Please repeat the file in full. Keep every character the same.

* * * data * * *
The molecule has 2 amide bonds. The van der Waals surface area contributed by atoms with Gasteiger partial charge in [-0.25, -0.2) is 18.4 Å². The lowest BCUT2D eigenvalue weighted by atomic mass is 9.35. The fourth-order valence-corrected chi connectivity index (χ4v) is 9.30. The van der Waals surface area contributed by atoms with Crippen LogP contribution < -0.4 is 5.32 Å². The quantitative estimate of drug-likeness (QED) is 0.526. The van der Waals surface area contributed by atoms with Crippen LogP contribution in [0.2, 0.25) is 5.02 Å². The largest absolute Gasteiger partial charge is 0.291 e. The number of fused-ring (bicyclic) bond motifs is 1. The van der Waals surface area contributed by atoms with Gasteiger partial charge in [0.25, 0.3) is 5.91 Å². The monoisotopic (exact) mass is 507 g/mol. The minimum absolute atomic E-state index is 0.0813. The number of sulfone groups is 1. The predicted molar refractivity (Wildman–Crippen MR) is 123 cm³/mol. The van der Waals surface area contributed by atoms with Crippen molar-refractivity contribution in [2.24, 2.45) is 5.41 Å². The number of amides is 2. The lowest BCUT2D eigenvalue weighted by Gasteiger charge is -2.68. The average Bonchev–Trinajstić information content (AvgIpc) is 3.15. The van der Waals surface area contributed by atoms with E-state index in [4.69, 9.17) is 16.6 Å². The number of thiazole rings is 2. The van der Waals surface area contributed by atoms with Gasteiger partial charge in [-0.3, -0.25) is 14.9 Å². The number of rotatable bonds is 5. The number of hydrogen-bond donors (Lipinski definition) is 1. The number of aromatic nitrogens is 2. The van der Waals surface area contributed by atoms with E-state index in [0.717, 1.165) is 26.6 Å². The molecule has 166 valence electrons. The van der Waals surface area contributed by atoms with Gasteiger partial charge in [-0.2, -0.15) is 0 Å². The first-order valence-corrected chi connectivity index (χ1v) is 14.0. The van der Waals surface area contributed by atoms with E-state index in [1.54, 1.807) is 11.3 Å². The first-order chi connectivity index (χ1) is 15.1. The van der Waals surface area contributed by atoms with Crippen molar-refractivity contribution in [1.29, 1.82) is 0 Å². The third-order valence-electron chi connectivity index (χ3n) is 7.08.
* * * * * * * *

The molecule has 2 amide bonds. The van der Waals surface area contributed by atoms with Gasteiger partial charge in [-0.25, -0.2) is 18.4 Å². The lowest BCUT2D eigenvalue weighted by atomic mass is 9.35. The fourth-order valence-corrected chi connectivity index (χ4v) is 9.30. The van der Waals surface area contributed by atoms with Crippen LogP contribution < -0.4 is 5.32 Å². The quantitative estimate of drug-likeness (QED) is 0.526. The van der Waals surface area contributed by atoms with Crippen LogP contribution in [0.2, 0.25) is 5.02 Å². The largest absolute Gasteiger partial charge is 0.291 e. The number of fused-ring (bicyclic) bond motifs is 1. The van der Waals surface area contributed by atoms with Gasteiger partial charge in [0.25, 0.3) is 5.91 Å². The monoisotopic (exact) mass is 507 g/mol. The minimum absolute atomic E-state index is 0.0813. The number of sulfone groups is 1. The predicted molar refractivity (Wildman–Crippen MR) is 123 cm³/mol. The van der Waals surface area contributed by atoms with Crippen molar-refractivity contribution in [2.24, 2.45) is 5.41 Å². The number of amides is 2. The lowest BCUT2D eigenvalue weighted by Gasteiger charge is -2.68. The average Bonchev–Trinajstić information content (AvgIpc) is 3.15. The van der Waals surface area contributed by atoms with E-state index in [4.69, 9.17) is 16.6 Å². The number of thiazole rings is 2. The van der Waals surface area contributed by atoms with Gasteiger partial charge in [-0.3, -0.25) is 14.9 Å². The number of rotatable bonds is 5. The number of hydrogen-bond donors (Lipinski definition) is 1. The number of aromatic nitrogens is 2. The van der Waals surface area contributed by atoms with E-state index in [0.717, 1.165) is 26.6 Å². The molecule has 166 valence electrons. The van der Waals surface area contributed by atoms with Gasteiger partial charge in [-0.2, -0.15) is 0 Å². The first-order valence-corrected chi connectivity index (χ1v) is 14.0. The van der Waals surface area contributed by atoms with E-state index in [1.54, 1.807) is 11.3 Å². The first-order chi connectivity index (χ1) is 15.1. The van der Waals surface area contributed by atoms with Crippen molar-refractivity contribution in [1.29, 1.82) is 0 Å². The third-order valence-electron chi connectivity index (χ3n) is 7.08.